How to Treat Cystic Acne
Treating cystic acne is similar in many ways to treating other forms of acne. Cystic acne is a more severe form of the more popular acne vulgaris but is characterised by painful and often very large nodules deep within the skin. The glands that produce oil in the skin overproduce and become blocked and infected causing them to burst and produce inflammation of the surrounding skin. If you have cystic acne you will have soft lumps underneath the skin that are filled with fluid. Another form is called nodulocycstic acne in which hard nodules form that are very slow to heal and is caused by infections invading the hair follicle.
As well as treating cystic acne to clear up the infection and reduce the inflammation it is important that you know how to look after your skin properly. The first thing to be careful of is to avoid squeezing or picking at the cysts as this will cause the bacteria to spread underneath the skin and cause further infections. It can also lead to more damage to the skin resulting in scarring.
keeping Your Face Clean
You should wash your face with a mild soap no more than twice a day.Benzoyl peroxide soap, a mild soap with no perfume or Oxy-5 can be used. Shampoo your hair regularly to prevent oil from your hair being transferred to your face. For men try to avoid shaving if at all possible but if you so use a new blade everytime so that you do not spread infection. For women it is best to avoid make up or use products that do not contain perfumes or are labeled as hypoallergenic.
Treating Cystic Acne
You should always consult a doctor or dermatologist to treat cystic acne. A range of treatments can be used including the use of benzoyl peroxide, oral antibiotics and isotretanoin. Although isotretanoin, commercially called Accutane, is a very effective treatment it does have some drawbacks so the first approach is usually to treat with benzoyl peroxide first and only use isotretanoin if this does not work. Benzoyl peroxide can be purchased in a range of forms including gels, lotions, creams and washes. If this approach fails to clear up the problem more drastic treatments may be needed. Oral antibiotics will kill the bacteria that cause the acne but the problem often returns when the antibiotics are stopped.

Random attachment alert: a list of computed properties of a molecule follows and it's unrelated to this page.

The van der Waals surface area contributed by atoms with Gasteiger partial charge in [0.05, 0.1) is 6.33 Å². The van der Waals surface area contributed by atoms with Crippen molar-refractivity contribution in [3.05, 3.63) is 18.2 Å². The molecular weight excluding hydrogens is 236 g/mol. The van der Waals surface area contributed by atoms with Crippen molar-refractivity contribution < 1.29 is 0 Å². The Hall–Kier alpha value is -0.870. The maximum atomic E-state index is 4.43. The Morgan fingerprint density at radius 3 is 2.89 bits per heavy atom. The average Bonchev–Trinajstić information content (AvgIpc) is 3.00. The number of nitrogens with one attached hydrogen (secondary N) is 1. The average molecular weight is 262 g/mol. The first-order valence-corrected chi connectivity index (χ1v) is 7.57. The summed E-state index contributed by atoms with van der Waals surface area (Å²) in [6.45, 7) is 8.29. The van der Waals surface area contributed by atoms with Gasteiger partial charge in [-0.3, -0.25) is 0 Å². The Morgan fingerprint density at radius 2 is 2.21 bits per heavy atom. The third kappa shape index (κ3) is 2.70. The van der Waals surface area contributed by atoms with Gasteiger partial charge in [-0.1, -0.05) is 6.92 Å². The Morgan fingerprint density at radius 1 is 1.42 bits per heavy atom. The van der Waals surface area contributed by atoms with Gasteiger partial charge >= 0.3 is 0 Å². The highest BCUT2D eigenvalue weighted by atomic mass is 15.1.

Isotretanoin - Accutane
Isotretanoin is very effective and works by reducing the glands that produce oil and minimises skin cell shedding. However it has a range of side effects, some of them severe such as nose bleeds, problems with vision, muscle aches, inflammation of the eye and lip membranes as well as changes to the functioning of the liver and increases in blood cholesterol. Some mental problems related to depression have also been reported by the users of Accutane and it is not to be used by anyone who is pregnant or who could become pregnant as it has a high risk of birth defects. It is not therefore to be taken lightly and is best used when all other methods have failed and must be carefully monitored by a medical practitioner.
A dermatologist can remove the infected material which is causing the problem in a surgical procedure. A final method is the use of injections of cortisone into the cyst which is a fast treatment that relives the pain and quickly clears up the cyst. It is does not however prevent any recurrence and is not a long term solution.
How you treat cystic acne will depend on it's severity and other factors and your dermatologist will help you to decide on the best treatment.
Information in this hub is for entertainment purposes only and should not be used to diagnose or treat any medical condition. If you think you have cystic acne please consult a doctor, dermatologist or other medical practitioner.
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